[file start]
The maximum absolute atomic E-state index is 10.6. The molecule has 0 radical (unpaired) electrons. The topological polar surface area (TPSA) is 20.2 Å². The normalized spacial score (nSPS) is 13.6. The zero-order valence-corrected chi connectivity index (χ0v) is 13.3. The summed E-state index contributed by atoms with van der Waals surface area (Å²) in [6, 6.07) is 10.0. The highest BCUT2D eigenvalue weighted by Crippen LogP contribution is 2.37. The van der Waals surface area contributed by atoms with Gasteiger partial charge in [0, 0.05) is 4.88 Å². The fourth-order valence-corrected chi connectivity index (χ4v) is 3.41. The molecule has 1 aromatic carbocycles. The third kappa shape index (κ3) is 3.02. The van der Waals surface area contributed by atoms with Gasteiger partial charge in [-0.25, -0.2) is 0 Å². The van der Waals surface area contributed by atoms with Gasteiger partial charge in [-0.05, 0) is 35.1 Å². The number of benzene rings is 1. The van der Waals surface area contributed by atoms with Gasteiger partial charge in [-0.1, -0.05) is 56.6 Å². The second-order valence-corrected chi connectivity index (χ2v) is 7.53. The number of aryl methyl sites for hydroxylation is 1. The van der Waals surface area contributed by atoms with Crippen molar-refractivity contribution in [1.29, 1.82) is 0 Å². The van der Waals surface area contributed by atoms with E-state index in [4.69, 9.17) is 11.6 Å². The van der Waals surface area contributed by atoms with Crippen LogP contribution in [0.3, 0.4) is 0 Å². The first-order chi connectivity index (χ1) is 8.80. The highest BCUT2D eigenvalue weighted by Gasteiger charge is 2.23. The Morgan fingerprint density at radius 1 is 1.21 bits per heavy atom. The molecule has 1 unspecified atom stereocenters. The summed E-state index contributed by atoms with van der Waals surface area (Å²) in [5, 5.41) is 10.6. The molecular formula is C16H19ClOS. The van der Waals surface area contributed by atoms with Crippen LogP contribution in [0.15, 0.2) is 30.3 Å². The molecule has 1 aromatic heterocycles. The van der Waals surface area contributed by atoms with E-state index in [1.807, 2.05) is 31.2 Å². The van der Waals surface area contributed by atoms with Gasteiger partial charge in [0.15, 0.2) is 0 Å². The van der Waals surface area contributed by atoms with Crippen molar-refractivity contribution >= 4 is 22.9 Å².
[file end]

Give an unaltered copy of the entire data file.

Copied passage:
The maximum absolute atomic E-state index is 10.6. The molecule has 0 radical (unpaired) electrons. The topological polar surface area (TPSA) is 20.2 Å². The normalized spacial score (nSPS) is 13.6. The zero-order valence-corrected chi connectivity index (χ0v) is 13.3. The summed E-state index contributed by atoms with van der Waals surface area (Å²) in [6, 6.07) is 10.0. The highest BCUT2D eigenvalue weighted by Crippen LogP contribution is 2.37. The van der Waals surface area contributed by atoms with Gasteiger partial charge in [0, 0.05) is 4.88 Å². The fourth-order valence-corrected chi connectivity index (χ4v) is 3.41. The molecule has 1 aromatic carbocycles. The third kappa shape index (κ3) is 3.02. The van der Waals surface area contributed by atoms with Gasteiger partial charge in [-0.25, -0.2) is 0 Å². The van der Waals surface area contributed by atoms with Gasteiger partial charge in [-0.05, 0) is 35.1 Å². The number of benzene rings is 1. The van der Waals surface area contributed by atoms with Gasteiger partial charge in [-0.1, -0.05) is 56.6 Å². The second-order valence-corrected chi connectivity index (χ2v) is 7.53. The number of aryl methyl sites for hydroxylation is 1. The van der Waals surface area contributed by atoms with Crippen molar-refractivity contribution in [1.29, 1.82) is 0 Å². The van der Waals surface area contributed by atoms with E-state index in [4.69, 9.17) is 11.6 Å². The van der Waals surface area contributed by atoms with Crippen LogP contribution in [0.3, 0.4) is 0 Å². The first-order chi connectivity index (χ1) is 8.80. The highest BCUT2D eigenvalue weighted by Gasteiger charge is 2.23. The Morgan fingerprint density at radius 1 is 1.21 bits per heavy atom. The molecule has 1 unspecified atom stereocenters. The summed E-state index contributed by atoms with van der Waals surface area (Å²) in [5, 5.41) is 10.6. The molecular formula is C16H19ClOS. The van der Waals surface area contributed by atoms with Crippen LogP contribution in [0.15, 0.2) is 30.3 Å². The molecule has 1 aromatic heterocycles. The van der Waals surface area contributed by atoms with E-state index in [1.807, 2.05) is 31.2 Å². The van der Waals surface area contributed by atoms with Gasteiger partial charge in [0.15, 0.2) is 0 Å². The van der Waals surface area contributed by atoms with Crippen molar-refractivity contribution >= 4 is 22.9 Å².